COLORADO SPRINGS — On Thursday of this week, Mountain Metro asked everyone to enter buses using the rear doors and suspended bus fares to limit the amount of contact drivers have with riders. However, numbers show the amount of riders have actually started to increase, making one man who uses buses almost every day for work concerned for his health.
Luke Baker said he ended up taking a two hour walk home from work on Saturday, because the bus he normally takes was too crowded for him to feel comfortable. "When I got on, there were more people on that bus than I had ever seen before, because word had gotten out that it's a free fare. There's no fare at all," said Baker.
Baker also said the majority of the people on the bus were not wearing masks, and he was concerned for the drivers. "It is a huge public health risk. It is something where, I mean, either this is a serious issue, or it's not. And it's a serious issue for everybody, or it's a serious issue for nobody," said Baker.
News5 also spoke with Megan Willis, a transit operator for Mountain Metro. "We have a lot of immune compromised and older drivers who this could really hurt or even take their life, and so, I fear for them more than I fear for myself," said Willis.
Willis also said many riders do not seem to be using the public transportation for essential travel. "There are definitely people who do just ride to get to their friend's house or something," said Willis.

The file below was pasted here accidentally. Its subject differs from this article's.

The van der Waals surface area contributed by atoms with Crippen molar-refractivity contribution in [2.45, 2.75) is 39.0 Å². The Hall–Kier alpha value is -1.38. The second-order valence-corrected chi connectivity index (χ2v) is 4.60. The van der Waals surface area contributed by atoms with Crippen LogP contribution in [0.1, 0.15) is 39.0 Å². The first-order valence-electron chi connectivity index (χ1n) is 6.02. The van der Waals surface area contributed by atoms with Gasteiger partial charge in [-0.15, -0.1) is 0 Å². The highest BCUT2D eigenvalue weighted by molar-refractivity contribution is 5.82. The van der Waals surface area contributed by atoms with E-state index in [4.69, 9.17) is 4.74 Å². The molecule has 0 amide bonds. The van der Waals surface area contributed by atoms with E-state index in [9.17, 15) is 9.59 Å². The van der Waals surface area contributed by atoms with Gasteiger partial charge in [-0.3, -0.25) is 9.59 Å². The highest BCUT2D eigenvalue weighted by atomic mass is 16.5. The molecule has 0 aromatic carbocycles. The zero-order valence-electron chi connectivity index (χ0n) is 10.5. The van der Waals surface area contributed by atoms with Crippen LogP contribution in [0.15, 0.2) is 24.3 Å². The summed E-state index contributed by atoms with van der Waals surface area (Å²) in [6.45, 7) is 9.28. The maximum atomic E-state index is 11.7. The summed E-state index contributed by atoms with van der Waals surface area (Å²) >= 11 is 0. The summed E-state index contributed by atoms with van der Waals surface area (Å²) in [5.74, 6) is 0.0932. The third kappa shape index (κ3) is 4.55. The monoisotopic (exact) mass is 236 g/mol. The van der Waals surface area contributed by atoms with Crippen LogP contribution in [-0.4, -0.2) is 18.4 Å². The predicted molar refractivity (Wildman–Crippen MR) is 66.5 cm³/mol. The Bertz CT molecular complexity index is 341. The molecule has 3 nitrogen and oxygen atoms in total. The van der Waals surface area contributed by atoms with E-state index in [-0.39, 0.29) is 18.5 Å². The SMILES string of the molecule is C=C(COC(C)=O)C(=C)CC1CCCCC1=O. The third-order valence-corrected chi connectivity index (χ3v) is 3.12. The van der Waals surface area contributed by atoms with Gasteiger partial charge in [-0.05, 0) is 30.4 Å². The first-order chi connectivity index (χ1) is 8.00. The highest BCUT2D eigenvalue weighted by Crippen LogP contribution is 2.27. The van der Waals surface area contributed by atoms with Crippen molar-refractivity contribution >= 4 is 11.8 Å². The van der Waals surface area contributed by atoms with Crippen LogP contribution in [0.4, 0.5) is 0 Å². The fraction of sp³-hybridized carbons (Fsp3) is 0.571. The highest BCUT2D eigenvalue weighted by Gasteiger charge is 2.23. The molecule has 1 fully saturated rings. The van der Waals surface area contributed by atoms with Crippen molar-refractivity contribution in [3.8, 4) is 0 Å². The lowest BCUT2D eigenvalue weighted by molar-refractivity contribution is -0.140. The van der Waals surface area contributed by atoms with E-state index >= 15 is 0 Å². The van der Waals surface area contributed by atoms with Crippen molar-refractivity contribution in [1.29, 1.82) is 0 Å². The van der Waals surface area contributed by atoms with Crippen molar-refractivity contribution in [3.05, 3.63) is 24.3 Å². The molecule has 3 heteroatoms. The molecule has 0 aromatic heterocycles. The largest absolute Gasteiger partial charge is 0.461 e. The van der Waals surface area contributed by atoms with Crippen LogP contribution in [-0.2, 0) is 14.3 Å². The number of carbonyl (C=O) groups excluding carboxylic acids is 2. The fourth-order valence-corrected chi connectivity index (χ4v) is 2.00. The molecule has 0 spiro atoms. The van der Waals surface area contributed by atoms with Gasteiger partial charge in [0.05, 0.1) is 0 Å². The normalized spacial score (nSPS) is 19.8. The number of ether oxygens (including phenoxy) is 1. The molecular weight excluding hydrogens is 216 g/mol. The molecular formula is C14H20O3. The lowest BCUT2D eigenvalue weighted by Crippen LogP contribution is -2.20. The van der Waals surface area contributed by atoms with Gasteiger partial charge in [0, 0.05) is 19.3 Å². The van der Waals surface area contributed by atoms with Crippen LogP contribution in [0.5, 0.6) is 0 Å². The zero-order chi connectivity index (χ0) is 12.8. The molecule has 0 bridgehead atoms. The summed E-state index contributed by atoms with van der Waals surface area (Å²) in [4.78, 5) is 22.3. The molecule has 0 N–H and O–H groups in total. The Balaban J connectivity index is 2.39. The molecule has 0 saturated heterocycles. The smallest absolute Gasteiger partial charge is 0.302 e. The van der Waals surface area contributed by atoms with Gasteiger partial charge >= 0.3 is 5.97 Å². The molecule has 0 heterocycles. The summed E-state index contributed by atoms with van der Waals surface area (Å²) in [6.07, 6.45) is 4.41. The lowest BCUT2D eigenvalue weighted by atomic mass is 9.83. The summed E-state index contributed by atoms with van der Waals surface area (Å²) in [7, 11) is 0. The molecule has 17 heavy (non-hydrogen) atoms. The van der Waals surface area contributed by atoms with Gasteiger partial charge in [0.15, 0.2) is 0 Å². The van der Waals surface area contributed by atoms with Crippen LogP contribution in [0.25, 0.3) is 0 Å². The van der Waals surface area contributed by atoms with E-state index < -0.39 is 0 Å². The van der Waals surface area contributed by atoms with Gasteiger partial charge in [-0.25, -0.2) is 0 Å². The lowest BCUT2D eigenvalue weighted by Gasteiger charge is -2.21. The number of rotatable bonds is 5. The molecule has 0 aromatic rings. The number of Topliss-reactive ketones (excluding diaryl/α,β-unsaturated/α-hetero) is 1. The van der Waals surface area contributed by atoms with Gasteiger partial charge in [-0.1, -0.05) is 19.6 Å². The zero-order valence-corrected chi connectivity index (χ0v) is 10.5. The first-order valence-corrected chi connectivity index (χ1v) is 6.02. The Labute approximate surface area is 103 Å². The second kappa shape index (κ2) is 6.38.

The Director of Mountain Metro, Craig Blewitt, said he looks at their ridership numbers every day. Blewitt said when comparing last Saturday, March 28, to this Saturday, April 4, the amount of people riding a bus increased by 38%. "Before we started the rear door loading and suspension of fare, we had seen a reduction of 2/3 in our ridership on our fixed route buses. So, there was the ability to do some natural sort of social distancing within the bus... On Thursday itself, actually, ridership was down. On Friday, we saw an uptick, in ridership. And then, on Saturday, we saw a major uptick or increase compared to a week ago," said Blewitt, who also said the numbers they are seeing are still less than normal.
Fare suspension and rear door loading are two measures the Amalgamated Transit Union (ATU) has been advocating for, along with securing personal protective equipment for bus drivers. "We're really hoping that Mountain Metro will provide the PPE that the operators need to keep themselves safe, and also increase the level of cleaning that they're doing to the vehicles," said Yvette Trujillo, the International Vice President with the ATU.
Blewitt said they have stepped up their cleaning process, and have supplied bus drivers with personal supplies to clean the driver's area when they start their shift and throughout it. Blewitt said Mountain Metro has ordered face masks as well. "Some masks have been received for the ADA para-transit drivers. Masks for fixed route drivers are on back order," said Blewitt.
Willis said for the time being, bus drivers have been trying to find their own PPE to bring into work. "Some of my co-workers have gloves and masks and all kinds of things. It's what we can get and what we can bring into work is what we have," said Willis.
Those with Mountain Metro also said they are looking at ways to try and curb the number of riders getting on buses, but it's too early in considering their options to say exactly what those could be. They also said they are doing their best to figure everything out in this unprecedented time.